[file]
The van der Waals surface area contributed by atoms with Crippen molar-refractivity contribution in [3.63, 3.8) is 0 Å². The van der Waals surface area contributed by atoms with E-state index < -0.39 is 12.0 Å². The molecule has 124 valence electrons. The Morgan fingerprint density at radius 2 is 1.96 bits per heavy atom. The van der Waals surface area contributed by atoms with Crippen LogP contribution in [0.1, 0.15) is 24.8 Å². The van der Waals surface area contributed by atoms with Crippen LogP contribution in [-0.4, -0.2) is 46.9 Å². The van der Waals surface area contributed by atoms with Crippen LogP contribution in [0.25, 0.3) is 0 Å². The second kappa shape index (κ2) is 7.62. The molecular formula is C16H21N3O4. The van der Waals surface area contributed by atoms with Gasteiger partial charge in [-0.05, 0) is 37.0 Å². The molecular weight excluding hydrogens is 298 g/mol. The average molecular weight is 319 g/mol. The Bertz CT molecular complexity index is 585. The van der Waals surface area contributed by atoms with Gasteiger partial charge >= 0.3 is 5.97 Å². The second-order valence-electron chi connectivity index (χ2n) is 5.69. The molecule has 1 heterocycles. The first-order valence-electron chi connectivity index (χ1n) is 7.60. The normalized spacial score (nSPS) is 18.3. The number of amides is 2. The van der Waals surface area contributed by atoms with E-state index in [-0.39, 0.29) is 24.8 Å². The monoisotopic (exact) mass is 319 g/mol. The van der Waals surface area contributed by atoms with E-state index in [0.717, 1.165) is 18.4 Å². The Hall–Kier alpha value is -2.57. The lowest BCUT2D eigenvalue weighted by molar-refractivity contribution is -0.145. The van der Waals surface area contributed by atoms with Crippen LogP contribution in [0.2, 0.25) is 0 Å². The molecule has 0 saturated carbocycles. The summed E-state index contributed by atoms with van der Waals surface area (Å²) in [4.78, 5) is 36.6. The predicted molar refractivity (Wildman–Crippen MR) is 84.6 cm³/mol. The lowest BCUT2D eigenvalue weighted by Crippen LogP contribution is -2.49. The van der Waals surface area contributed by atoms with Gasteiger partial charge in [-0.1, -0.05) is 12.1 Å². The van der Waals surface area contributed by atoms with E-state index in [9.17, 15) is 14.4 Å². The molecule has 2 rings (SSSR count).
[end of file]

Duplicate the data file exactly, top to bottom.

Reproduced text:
The van der Waals surface area contributed by atoms with Crippen molar-refractivity contribution in [3.63, 3.8) is 0 Å². The van der Waals surface area contributed by atoms with E-state index < -0.39 is 12.0 Å². The molecule has 124 valence electrons. The Morgan fingerprint density at radius 2 is 1.96 bits per heavy atom. The van der Waals surface area contributed by atoms with Crippen LogP contribution in [0.1, 0.15) is 24.8 Å². The van der Waals surface area contributed by atoms with Crippen LogP contribution in [-0.4, -0.2) is 46.9 Å². The van der Waals surface area contributed by atoms with Crippen LogP contribution in [0.25, 0.3) is 0 Å². The second kappa shape index (κ2) is 7.62. The molecular formula is C16H21N3O4. The van der Waals surface area contributed by atoms with Gasteiger partial charge in [-0.05, 0) is 37.0 Å². The molecular weight excluding hydrogens is 298 g/mol. The average molecular weight is 319 g/mol. The Bertz CT molecular complexity index is 585. The van der Waals surface area contributed by atoms with Gasteiger partial charge >= 0.3 is 5.97 Å². The second-order valence-electron chi connectivity index (χ2n) is 5.69. The molecule has 1 heterocycles. The first-order valence-electron chi connectivity index (χ1n) is 7.60. The normalized spacial score (nSPS) is 18.3. The number of amides is 2. The van der Waals surface area contributed by atoms with E-state index in [-0.39, 0.29) is 24.8 Å². The monoisotopic (exact) mass is 319 g/mol. The van der Waals surface area contributed by atoms with E-state index in [0.717, 1.165) is 18.4 Å². The Hall–Kier alpha value is -2.57. The lowest BCUT2D eigenvalue weighted by molar-refractivity contribution is -0.145. The van der Waals surface area contributed by atoms with Crippen LogP contribution in [0.2, 0.25) is 0 Å². The molecule has 0 saturated carbocycles. The summed E-state index contributed by atoms with van der Waals surface area (Å²) in [4.78, 5) is 36.6. The predicted molar refractivity (Wildman–Crippen MR) is 84.6 cm³/mol. The lowest BCUT2D eigenvalue weighted by Crippen LogP contribution is -2.49. The van der Waals surface area contributed by atoms with Gasteiger partial charge in [-0.1, -0.05) is 12.1 Å². The van der Waals surface area contributed by atoms with E-state index in [9.17, 15) is 14.4 Å². The molecule has 2 rings (SSSR count).